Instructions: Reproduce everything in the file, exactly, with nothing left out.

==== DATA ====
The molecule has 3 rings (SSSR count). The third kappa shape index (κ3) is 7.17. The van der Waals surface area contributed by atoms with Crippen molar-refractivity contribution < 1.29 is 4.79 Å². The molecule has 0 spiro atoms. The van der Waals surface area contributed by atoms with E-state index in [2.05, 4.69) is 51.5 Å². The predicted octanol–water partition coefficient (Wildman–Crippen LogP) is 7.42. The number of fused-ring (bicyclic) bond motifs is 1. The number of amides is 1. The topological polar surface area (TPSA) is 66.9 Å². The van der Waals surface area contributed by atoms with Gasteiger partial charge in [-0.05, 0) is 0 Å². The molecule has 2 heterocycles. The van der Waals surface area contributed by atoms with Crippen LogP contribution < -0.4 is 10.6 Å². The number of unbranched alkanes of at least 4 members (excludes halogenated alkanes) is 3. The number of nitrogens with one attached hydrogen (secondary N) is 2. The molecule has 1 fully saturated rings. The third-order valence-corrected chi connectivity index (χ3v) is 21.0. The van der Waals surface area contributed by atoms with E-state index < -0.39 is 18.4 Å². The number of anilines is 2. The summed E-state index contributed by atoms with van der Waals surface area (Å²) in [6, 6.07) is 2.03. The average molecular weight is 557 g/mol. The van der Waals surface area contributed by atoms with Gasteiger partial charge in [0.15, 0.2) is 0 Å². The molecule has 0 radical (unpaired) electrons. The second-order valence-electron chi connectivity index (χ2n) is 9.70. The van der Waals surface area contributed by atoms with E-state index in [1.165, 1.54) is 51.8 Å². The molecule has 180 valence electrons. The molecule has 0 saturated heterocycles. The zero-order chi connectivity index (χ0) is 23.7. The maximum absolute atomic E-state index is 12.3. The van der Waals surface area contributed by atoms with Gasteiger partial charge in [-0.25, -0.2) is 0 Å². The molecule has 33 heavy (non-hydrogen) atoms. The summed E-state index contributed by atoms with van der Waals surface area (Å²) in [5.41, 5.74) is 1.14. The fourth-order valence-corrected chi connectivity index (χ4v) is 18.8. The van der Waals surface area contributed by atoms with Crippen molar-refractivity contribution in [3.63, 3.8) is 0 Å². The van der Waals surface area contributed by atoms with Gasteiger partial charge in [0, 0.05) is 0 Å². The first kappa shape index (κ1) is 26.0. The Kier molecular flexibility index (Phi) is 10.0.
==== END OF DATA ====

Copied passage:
The molecule has 3 rings (SSSR count). The third kappa shape index (κ3) is 7.17. The van der Waals surface area contributed by atoms with Crippen molar-refractivity contribution < 1.29 is 4.79 Å². The molecule has 0 spiro atoms. The van der Waals surface area contributed by atoms with E-state index in [2.05, 4.69) is 51.5 Å². The predicted octanol–water partition coefficient (Wildman–Crippen LogP) is 7.42. The number of fused-ring (bicyclic) bond motifs is 1. The number of amides is 1. The topological polar surface area (TPSA) is 66.9 Å². The van der Waals surface area contributed by atoms with Gasteiger partial charge in [-0.05, 0) is 0 Å². The molecule has 2 heterocycles. The van der Waals surface area contributed by atoms with Crippen LogP contribution < -0.4 is 10.6 Å². The number of unbranched alkanes of at least 4 members (excludes halogenated alkanes) is 3. The number of nitrogens with one attached hydrogen (secondary N) is 2. The molecule has 1 fully saturated rings. The third-order valence-corrected chi connectivity index (χ3v) is 21.0. The van der Waals surface area contributed by atoms with E-state index < -0.39 is 18.4 Å². The number of anilines is 2. The summed E-state index contributed by atoms with van der Waals surface area (Å²) in [6, 6.07) is 2.03. The average molecular weight is 557 g/mol. The van der Waals surface area contributed by atoms with Gasteiger partial charge in [0.15, 0.2) is 0 Å². The molecule has 0 radical (unpaired) electrons. The second-order valence-electron chi connectivity index (χ2n) is 9.70. The van der Waals surface area contributed by atoms with E-state index in [1.165, 1.54) is 51.8 Å². The molecule has 180 valence electrons. The molecule has 0 saturated heterocycles. The zero-order chi connectivity index (χ0) is 23.7. The maximum absolute atomic E-state index is 12.3. The van der Waals surface area contributed by atoms with Gasteiger partial charge in [-0.25, -0.2) is 0 Å². The molecule has 33 heavy (non-hydrogen) atoms. The summed E-state index contributed by atoms with van der Waals surface area (Å²) in [5.41, 5.74) is 1.14. The fourth-order valence-corrected chi connectivity index (χ4v) is 18.8. The van der Waals surface area contributed by atoms with Crippen molar-refractivity contribution in [3.63, 3.8) is 0 Å². The van der Waals surface area contributed by atoms with Gasteiger partial charge in [0, 0.05) is 0 Å². The first kappa shape index (κ1) is 26.0. The Kier molecular flexibility index (Phi) is 10.0.